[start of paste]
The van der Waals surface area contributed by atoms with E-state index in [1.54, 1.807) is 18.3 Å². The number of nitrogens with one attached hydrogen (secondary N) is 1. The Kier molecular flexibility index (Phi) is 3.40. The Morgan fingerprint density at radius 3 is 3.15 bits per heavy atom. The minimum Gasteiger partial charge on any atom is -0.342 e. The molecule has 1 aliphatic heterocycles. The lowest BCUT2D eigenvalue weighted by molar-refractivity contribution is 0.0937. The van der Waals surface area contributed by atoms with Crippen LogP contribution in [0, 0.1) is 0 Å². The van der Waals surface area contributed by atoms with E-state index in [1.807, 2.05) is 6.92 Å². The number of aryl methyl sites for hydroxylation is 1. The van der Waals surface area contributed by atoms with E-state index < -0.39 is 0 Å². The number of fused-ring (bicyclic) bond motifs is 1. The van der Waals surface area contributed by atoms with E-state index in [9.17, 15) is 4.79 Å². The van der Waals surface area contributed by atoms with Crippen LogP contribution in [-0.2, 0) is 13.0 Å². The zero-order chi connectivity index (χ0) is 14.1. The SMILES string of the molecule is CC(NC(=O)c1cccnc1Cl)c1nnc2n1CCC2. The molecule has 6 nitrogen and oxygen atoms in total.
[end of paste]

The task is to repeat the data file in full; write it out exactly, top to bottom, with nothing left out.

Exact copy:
The van der Waals surface area contributed by atoms with E-state index in [1.54, 1.807) is 18.3 Å². The number of nitrogens with one attached hydrogen (secondary N) is 1. The Kier molecular flexibility index (Phi) is 3.40. The Morgan fingerprint density at radius 3 is 3.15 bits per heavy atom. The minimum Gasteiger partial charge on any atom is -0.342 e. The molecule has 1 aliphatic heterocycles. The lowest BCUT2D eigenvalue weighted by molar-refractivity contribution is 0.0937. The van der Waals surface area contributed by atoms with Crippen LogP contribution in [0, 0.1) is 0 Å². The van der Waals surface area contributed by atoms with E-state index in [1.807, 2.05) is 6.92 Å². The number of aryl methyl sites for hydroxylation is 1. The van der Waals surface area contributed by atoms with E-state index < -0.39 is 0 Å². The number of fused-ring (bicyclic) bond motifs is 1. The van der Waals surface area contributed by atoms with E-state index in [9.17, 15) is 4.79 Å². The van der Waals surface area contributed by atoms with Crippen LogP contribution in [-0.2, 0) is 13.0 Å². The zero-order chi connectivity index (χ0) is 14.1. The SMILES string of the molecule is CC(NC(=O)c1cccnc1Cl)c1nnc2n1CCC2. The molecule has 6 nitrogen and oxygen atoms in total.